“The NBN rollout has also reached a point where it is almost entirely in design, construction, or deployed — a reality which cannot be undone through political will or legislative change,” Rowland said.

“As a result, there is likely to be less emphasis on the issues which have been the focal point for the last five years, and a greater focus on the medium-term policy settings — namely, the economics of the NBN.

“Looking forward, this becomes the main game … it would be sensible for the major parties to identify common ground on the next steps where feasible to do so.”

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Cars

Check out the 2+2 Chevrolet Corvette that never was

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The 60s was an iconic era in the automotive realm in the United States, with some incredibly popular cars getting their start then Vehicles like the Ford Mustang, Chevrolet Camaro, Chevrolet Corvette, and Dodge Charger, to name a few. Sometimes it takes one vehicle to change the industry and spawn many similar products from the other automakers. Case in point is Ford and its Mustang, which kicked off the pony car era eliciting responses with other iconic vehicles.

Another of the iconic Ford vehicles in the era that sold extremely well was the Thunderbird. The Thunderbird routinely outsold the Chevrolet Corvette. Early in its production, the Thunderbird was a two-seat sports car very similar to the Corvette. It grew in later generations, becoming a 2+2, offering a back seat to carry more passengers. The vehicle in the image above looks like the iconic 60s split-window Corvettes that are so valuable today, but there’s a key difference.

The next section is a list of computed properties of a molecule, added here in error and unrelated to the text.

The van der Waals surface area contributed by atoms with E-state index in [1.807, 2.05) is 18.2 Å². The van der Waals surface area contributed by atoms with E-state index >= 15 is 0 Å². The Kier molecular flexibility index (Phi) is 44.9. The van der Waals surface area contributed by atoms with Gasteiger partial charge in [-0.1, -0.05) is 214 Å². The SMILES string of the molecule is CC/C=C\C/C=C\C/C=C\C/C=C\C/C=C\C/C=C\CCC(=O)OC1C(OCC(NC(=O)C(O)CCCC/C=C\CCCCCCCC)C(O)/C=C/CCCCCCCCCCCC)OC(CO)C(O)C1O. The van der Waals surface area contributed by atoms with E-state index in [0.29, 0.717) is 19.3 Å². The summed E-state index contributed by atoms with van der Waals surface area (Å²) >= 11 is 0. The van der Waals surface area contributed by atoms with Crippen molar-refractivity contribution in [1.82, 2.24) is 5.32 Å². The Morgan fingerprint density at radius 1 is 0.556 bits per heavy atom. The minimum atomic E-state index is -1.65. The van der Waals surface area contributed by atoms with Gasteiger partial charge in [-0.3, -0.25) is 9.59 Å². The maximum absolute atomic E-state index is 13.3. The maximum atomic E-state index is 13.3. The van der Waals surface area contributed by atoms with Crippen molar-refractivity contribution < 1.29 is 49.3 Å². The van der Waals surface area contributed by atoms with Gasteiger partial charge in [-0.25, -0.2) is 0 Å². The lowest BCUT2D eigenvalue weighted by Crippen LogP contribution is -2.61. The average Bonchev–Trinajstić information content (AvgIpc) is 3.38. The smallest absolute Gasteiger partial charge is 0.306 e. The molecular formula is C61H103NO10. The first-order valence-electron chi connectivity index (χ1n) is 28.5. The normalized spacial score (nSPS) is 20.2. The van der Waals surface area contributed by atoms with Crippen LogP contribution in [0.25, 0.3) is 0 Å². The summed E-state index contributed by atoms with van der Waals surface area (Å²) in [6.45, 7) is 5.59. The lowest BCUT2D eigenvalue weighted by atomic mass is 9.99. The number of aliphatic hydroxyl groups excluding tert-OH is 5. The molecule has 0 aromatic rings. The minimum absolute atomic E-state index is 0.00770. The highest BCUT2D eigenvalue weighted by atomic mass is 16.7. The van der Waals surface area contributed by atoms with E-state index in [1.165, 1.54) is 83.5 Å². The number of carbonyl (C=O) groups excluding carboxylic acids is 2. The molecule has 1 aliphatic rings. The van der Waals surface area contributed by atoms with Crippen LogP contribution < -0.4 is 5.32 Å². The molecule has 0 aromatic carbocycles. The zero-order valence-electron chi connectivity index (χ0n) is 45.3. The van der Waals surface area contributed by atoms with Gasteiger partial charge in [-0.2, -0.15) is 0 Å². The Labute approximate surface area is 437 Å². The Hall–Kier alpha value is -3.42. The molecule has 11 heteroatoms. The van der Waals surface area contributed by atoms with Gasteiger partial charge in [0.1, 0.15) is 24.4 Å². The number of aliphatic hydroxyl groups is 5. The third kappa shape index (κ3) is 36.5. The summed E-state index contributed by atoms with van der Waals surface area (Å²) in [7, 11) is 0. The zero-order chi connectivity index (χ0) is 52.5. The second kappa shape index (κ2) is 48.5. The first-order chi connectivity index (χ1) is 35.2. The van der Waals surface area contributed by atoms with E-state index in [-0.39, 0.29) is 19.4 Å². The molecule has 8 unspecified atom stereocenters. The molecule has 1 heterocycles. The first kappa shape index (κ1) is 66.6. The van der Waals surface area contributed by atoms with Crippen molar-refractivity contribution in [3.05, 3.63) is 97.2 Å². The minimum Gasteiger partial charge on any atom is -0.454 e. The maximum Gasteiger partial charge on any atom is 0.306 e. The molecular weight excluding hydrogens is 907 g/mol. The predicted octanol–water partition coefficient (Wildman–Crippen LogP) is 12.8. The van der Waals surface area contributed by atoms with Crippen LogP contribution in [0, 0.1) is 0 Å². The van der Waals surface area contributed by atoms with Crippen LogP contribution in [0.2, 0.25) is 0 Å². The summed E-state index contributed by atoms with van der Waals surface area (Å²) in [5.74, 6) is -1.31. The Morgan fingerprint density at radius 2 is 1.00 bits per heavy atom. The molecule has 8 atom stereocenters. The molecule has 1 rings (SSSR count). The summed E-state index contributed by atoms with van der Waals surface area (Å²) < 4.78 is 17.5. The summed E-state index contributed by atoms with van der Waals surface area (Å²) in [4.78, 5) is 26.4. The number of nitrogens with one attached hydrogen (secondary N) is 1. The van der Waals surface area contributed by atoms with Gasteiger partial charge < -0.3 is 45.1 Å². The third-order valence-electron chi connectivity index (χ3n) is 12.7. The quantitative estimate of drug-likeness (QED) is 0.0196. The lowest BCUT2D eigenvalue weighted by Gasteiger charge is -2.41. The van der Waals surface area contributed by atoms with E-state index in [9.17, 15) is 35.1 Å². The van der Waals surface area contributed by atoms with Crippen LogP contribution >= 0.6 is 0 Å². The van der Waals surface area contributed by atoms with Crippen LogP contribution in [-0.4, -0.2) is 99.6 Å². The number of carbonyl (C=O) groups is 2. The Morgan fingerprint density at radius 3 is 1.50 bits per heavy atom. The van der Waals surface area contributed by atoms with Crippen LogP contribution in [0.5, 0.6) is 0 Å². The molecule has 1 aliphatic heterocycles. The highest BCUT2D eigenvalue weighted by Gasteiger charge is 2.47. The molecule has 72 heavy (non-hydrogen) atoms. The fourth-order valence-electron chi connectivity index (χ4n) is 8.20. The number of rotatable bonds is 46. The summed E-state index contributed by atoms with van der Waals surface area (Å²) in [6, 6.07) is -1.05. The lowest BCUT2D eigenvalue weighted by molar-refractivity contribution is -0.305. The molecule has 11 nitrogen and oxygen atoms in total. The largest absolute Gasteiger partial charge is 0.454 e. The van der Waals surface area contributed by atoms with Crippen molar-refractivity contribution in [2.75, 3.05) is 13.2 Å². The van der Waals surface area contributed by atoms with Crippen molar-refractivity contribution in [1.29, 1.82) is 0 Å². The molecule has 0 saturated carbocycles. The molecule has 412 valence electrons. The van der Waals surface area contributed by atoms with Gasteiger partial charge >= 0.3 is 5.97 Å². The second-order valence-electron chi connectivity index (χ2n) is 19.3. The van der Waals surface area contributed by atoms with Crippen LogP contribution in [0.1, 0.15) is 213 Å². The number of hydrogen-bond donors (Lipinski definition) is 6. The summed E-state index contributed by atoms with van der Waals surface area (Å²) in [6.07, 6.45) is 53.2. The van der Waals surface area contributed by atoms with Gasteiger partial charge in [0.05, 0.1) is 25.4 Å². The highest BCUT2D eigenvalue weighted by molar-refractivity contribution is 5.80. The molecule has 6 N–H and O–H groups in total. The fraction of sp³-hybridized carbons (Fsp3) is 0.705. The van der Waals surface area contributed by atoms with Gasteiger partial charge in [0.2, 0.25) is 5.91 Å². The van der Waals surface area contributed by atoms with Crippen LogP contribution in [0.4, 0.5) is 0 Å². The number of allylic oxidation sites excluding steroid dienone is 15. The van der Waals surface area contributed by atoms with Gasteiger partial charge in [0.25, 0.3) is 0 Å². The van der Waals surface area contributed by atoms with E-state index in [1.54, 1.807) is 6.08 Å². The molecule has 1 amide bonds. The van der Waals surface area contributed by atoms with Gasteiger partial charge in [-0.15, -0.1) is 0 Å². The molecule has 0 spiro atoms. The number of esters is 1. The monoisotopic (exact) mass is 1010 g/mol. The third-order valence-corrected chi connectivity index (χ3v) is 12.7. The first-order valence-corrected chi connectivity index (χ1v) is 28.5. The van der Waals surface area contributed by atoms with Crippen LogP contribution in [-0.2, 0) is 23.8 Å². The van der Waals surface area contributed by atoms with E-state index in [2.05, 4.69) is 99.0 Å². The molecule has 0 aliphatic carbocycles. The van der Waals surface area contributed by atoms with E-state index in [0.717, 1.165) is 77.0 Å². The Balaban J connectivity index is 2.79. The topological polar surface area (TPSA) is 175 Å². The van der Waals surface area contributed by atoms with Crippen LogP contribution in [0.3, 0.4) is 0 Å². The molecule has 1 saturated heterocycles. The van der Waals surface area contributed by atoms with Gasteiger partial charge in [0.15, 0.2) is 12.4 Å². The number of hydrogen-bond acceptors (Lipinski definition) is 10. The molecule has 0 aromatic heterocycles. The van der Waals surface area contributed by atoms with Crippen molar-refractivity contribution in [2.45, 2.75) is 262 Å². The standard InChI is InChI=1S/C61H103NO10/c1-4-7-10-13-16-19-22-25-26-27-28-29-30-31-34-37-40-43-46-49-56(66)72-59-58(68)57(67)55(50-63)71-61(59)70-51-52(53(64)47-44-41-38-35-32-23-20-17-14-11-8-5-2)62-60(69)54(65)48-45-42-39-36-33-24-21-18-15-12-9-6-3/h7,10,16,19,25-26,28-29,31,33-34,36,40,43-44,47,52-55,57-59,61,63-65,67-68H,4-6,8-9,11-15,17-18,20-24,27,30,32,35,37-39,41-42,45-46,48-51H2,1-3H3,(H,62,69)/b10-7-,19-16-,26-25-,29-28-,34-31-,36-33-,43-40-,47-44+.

The difference is readily apparent when you look at the side view image in the Instagram post below, where General Motors Design shared photos of a one-off design buck. A design buck is essentially the shell of the vehicle used by automotive designers of the day to get the vehicle’s design just right. This particular example was never powered and never cruised the streets.

The car was a response to the Thunderbird, adding backseats to the Corvette in 1962. Sadly, the 2+2 Corvette was never built, and reports indicate the design buck was later crushed. Another interesting tidbit is that GM reportedly brought in a Ferrari to help with the styling and proportions of the car.

As for what finally became of the project, a GM executive named Bunkie Knudsen, who was part of the styling team but wasn’t a fan of the project, reportedly worked to get the project scrapped. He believed it would taint the Corvette brand and wouldn’t sell in large enough numbers to justify building it. The only Corvettes ever sold by GM have all been two-seat sports cars.

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Alpha Motors Superwolf is a completely decked out electric pickup

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Alpha Motors unveiled a new version of its all-electric pickup called the Superwolf. The difference between this particular version of the truck and the ones that have been shown before is that the Superwolf is completely decked out with all sorts of accessories you might expect to find only on the aftermarket. One of the more interesting accessories seen on the truck is tube doors similar to what you commonly see on Jeeps.